Montreal's prestigious McGill University lies on the eastern foot-slopes of Mount Royal, on land donated by Scottish-born fur trader James McGill. The campus was built in grand Victorian style in the early 19th-century and is worth walking through along Rue Peel, which leads Downtown.
Probably Montreal's most revealing and intriguing street, Sainte Catherine travels north from the ritzy Westmount neighborhood, through Downtown, where it's the city's main shopping street, and on to its sleazier northern end where strip clubs rub shoulders with the chic haunts of the Gay Village.
Montreal has a reputation as a city of art, with its low rent neighborhoods offering studio space to the creative. While not offering much to keep kids happy, this is its foremost exhibition space and well worth a look.
A glorified mall to some but a refuge from severe weather for many, Montreal's Underground City is a 30 kilometer labyrinth of climate-controlled subterranean passages. They are replete with restaurants, shops, cinemas, museums and metro stations.
Arguably Montreal's finest museum, this is a must for art lovers, with all sorts of European heavyweights and Old Masters represented (including Rembrant, Picasso, Monet). It's also strong on Canadian art from Inuit artifacts to the likes of Paul Kane and the Group of Seven.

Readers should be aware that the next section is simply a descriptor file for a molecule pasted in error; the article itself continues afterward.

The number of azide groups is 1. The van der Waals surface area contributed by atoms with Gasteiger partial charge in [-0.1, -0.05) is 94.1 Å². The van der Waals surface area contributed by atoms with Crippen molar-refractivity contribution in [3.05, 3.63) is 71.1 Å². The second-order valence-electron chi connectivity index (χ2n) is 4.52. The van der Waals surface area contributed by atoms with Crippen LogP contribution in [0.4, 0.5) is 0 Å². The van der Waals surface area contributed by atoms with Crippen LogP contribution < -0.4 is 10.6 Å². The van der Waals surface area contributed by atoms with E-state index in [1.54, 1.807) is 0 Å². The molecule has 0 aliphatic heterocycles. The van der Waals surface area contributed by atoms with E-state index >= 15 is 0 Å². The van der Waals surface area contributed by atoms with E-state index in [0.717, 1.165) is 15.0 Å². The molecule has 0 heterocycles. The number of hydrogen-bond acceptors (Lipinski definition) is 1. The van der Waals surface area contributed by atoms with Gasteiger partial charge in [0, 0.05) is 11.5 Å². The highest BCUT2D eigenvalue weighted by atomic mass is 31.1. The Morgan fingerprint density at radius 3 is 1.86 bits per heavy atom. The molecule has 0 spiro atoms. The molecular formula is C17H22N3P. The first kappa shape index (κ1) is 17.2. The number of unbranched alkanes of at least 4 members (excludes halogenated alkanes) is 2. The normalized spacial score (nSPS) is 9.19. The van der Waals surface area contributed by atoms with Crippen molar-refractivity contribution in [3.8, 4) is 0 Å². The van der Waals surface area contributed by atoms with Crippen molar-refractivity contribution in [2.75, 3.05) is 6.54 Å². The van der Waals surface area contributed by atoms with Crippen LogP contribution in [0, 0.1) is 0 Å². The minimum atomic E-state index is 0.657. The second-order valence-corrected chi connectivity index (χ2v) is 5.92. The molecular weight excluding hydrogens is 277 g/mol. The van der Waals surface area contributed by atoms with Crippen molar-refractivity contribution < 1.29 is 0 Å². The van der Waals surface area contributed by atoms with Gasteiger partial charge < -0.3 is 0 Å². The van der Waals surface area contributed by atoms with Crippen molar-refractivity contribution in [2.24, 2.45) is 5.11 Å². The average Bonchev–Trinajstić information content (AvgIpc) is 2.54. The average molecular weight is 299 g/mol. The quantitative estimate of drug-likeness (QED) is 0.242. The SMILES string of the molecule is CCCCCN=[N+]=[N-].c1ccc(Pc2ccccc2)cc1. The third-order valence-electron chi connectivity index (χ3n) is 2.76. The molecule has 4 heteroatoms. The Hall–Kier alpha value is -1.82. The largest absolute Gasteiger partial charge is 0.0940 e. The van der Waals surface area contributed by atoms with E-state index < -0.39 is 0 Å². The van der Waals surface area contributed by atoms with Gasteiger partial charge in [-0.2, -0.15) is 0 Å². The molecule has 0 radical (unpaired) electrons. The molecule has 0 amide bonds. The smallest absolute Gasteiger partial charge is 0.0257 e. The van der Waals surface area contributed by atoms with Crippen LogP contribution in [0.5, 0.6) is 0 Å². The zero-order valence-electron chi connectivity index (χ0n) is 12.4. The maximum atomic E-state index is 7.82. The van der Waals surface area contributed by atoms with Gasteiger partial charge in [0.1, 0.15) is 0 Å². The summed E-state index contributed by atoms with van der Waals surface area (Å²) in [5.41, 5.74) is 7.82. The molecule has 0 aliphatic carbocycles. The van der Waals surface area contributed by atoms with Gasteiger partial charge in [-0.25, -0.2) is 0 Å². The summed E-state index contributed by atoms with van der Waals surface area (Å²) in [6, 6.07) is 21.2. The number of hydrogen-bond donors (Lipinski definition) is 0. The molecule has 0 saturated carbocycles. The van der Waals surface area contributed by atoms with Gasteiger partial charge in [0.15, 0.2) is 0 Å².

This busy street of pubs and restaurants intersects with Sainte-Catherine at the southern end of Downtown and is well worth a visit at the end of the day for food, drinks and people-watching.
Montreal's Olympic Park hails back to the 1976 games and while nothing much of the games themselves remains, its remarkable leaning tower makes it well worth a stop-off. It's the world's largest inclined structure (190 meters at 45º) and views from the top are breathtaking.
Montreal's Olympic Velodrome has been put to a new and novel use here as an indoor wildlife park. Several ecosystems are recreated here — from tropical forest to temperate woodlands and rivers to the polar world — complete with animal inhabitants which range from sloths to penguins.
Among the finest in the world, Montreal Botanical Gardens boasts 22,000 species in 30 outdoor gardens as well as an Insectarium where bugs of all shapes and sizes (most dead and mounted) inspire mixed emotions! Temporary art exhibitions and the like often provide an added attraction.
This exceptional outdoor food market is in a class of its own, as well as being primely located in the vibrant Little Italy neighborhood. A great place to find ingredients for a picnic lunch or enjoy local cafe fare.
Well worth a stop if you have time, this traditionally Jewish neighborhood has become one of Montreal's hippest quarters, full of lots of small shops and tempting cafes.
Finish your day of city sightseeing with a new angle on some now-familiar places, on this 90-minute boat trip that passes beneath the impressive Jacques Cartier bridge. It also provides a view of some of the St Lawrence River islands and their attractions.